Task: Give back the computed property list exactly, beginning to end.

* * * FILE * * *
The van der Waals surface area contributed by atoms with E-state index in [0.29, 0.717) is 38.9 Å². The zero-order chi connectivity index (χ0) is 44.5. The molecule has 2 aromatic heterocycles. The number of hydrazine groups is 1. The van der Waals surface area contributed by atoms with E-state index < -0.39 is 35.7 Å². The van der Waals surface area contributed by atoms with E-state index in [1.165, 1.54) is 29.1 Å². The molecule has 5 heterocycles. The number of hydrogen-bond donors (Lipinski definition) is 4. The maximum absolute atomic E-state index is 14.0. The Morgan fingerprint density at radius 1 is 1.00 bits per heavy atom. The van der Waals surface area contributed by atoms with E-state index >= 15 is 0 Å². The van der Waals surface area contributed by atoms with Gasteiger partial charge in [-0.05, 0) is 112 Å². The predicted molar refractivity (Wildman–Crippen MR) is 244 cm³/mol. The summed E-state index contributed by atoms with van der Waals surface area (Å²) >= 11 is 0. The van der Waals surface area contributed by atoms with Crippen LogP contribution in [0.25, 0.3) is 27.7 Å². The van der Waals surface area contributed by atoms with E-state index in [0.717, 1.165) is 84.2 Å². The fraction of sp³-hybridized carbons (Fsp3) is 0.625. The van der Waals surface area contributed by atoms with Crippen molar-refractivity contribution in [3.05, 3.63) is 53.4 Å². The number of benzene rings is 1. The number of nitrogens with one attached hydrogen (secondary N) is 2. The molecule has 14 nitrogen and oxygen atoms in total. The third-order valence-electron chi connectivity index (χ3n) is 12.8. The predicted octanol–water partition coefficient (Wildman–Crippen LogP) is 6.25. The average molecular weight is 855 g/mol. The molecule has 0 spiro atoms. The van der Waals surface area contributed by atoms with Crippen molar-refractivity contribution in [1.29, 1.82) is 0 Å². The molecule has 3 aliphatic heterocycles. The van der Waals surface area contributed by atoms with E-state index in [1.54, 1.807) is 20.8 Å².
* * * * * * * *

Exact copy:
The van der Waals surface area contributed by atoms with E-state index in [0.29, 0.717) is 38.9 Å². The zero-order chi connectivity index (χ0) is 44.5. The molecule has 2 aromatic heterocycles. The number of hydrazine groups is 1. The van der Waals surface area contributed by atoms with E-state index < -0.39 is 35.7 Å². The van der Waals surface area contributed by atoms with E-state index in [1.165, 1.54) is 29.1 Å². The molecule has 5 heterocycles. The number of hydrogen-bond donors (Lipinski definition) is 4. The maximum absolute atomic E-state index is 14.0. The Morgan fingerprint density at radius 1 is 1.00 bits per heavy atom. The van der Waals surface area contributed by atoms with E-state index >= 15 is 0 Å². The van der Waals surface area contributed by atoms with Gasteiger partial charge in [-0.05, 0) is 112 Å². The predicted molar refractivity (Wildman–Crippen MR) is 244 cm³/mol. The summed E-state index contributed by atoms with van der Waals surface area (Å²) >= 11 is 0. The van der Waals surface area contributed by atoms with Crippen LogP contribution in [0.25, 0.3) is 27.7 Å². The van der Waals surface area contributed by atoms with E-state index in [0.717, 1.165) is 84.2 Å². The fraction of sp³-hybridized carbons (Fsp3) is 0.625. The van der Waals surface area contributed by atoms with Crippen molar-refractivity contribution in [3.05, 3.63) is 53.4 Å². The number of benzene rings is 1. The number of nitrogens with one attached hydrogen (secondary N) is 2. The molecule has 14 nitrogen and oxygen atoms in total. The third-order valence-electron chi connectivity index (χ3n) is 12.8. The predicted octanol–water partition coefficient (Wildman–Crippen LogP) is 6.25. The average molecular weight is 855 g/mol. The molecule has 0 spiro atoms. The van der Waals surface area contributed by atoms with Crippen molar-refractivity contribution in [1.29, 1.82) is 0 Å². The molecule has 3 aliphatic heterocycles. The van der Waals surface area contributed by atoms with E-state index in [1.54, 1.807) is 20.8 Å².